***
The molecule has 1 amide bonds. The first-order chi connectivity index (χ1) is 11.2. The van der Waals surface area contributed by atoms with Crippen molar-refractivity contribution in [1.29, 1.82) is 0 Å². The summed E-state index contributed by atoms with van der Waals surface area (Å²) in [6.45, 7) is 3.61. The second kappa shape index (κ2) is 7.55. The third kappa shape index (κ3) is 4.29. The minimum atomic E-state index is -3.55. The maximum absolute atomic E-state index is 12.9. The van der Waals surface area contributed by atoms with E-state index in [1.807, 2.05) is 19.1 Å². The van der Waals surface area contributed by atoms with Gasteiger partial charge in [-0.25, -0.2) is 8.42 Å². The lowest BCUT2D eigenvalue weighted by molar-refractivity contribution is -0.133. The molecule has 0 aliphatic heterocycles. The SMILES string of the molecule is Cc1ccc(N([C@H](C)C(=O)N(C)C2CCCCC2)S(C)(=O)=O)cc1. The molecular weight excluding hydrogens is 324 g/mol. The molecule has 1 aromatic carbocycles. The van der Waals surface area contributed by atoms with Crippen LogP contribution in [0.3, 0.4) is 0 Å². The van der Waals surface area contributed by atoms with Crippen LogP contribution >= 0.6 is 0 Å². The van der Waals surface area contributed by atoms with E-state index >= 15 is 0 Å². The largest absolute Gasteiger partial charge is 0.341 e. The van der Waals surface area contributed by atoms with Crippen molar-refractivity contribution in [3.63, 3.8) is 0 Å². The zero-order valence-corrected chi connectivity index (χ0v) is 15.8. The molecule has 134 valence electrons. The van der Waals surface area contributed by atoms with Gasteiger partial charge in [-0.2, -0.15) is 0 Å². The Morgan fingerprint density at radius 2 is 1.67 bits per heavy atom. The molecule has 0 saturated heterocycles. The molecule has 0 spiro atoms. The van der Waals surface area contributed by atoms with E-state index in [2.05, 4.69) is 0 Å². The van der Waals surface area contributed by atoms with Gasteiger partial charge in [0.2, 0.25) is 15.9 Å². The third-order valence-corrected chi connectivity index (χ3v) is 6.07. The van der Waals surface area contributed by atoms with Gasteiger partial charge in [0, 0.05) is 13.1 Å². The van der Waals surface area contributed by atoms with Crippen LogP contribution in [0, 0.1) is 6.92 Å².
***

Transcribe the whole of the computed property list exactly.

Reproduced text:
The molecule has 1 amide bonds. The first-order chi connectivity index (χ1) is 11.2. The van der Waals surface area contributed by atoms with Crippen molar-refractivity contribution in [1.29, 1.82) is 0 Å². The summed E-state index contributed by atoms with van der Waals surface area (Å²) in [6.45, 7) is 3.61. The second kappa shape index (κ2) is 7.55. The third kappa shape index (κ3) is 4.29. The minimum atomic E-state index is -3.55. The maximum absolute atomic E-state index is 12.9. The van der Waals surface area contributed by atoms with E-state index in [1.807, 2.05) is 19.1 Å². The van der Waals surface area contributed by atoms with Gasteiger partial charge in [-0.25, -0.2) is 8.42 Å². The lowest BCUT2D eigenvalue weighted by molar-refractivity contribution is -0.133. The molecule has 0 aliphatic heterocycles. The SMILES string of the molecule is Cc1ccc(N([C@H](C)C(=O)N(C)C2CCCCC2)S(C)(=O)=O)cc1. The molecular weight excluding hydrogens is 324 g/mol. The molecule has 1 aromatic carbocycles. The van der Waals surface area contributed by atoms with Crippen LogP contribution in [0.3, 0.4) is 0 Å². The van der Waals surface area contributed by atoms with Crippen LogP contribution >= 0.6 is 0 Å². The van der Waals surface area contributed by atoms with E-state index >= 15 is 0 Å². The largest absolute Gasteiger partial charge is 0.341 e. The van der Waals surface area contributed by atoms with Crippen molar-refractivity contribution in [3.63, 3.8) is 0 Å². The zero-order valence-corrected chi connectivity index (χ0v) is 15.8. The molecule has 134 valence electrons. The van der Waals surface area contributed by atoms with Gasteiger partial charge in [-0.2, -0.15) is 0 Å². The Morgan fingerprint density at radius 2 is 1.67 bits per heavy atom. The molecule has 0 saturated heterocycles. The molecule has 0 spiro atoms. The van der Waals surface area contributed by atoms with E-state index in [2.05, 4.69) is 0 Å². The van der Waals surface area contributed by atoms with Gasteiger partial charge in [0.2, 0.25) is 15.9 Å². The third-order valence-corrected chi connectivity index (χ3v) is 6.07. The van der Waals surface area contributed by atoms with Gasteiger partial charge in [0, 0.05) is 13.1 Å². The van der Waals surface area contributed by atoms with Crippen LogP contribution in [0, 0.1) is 6.92 Å².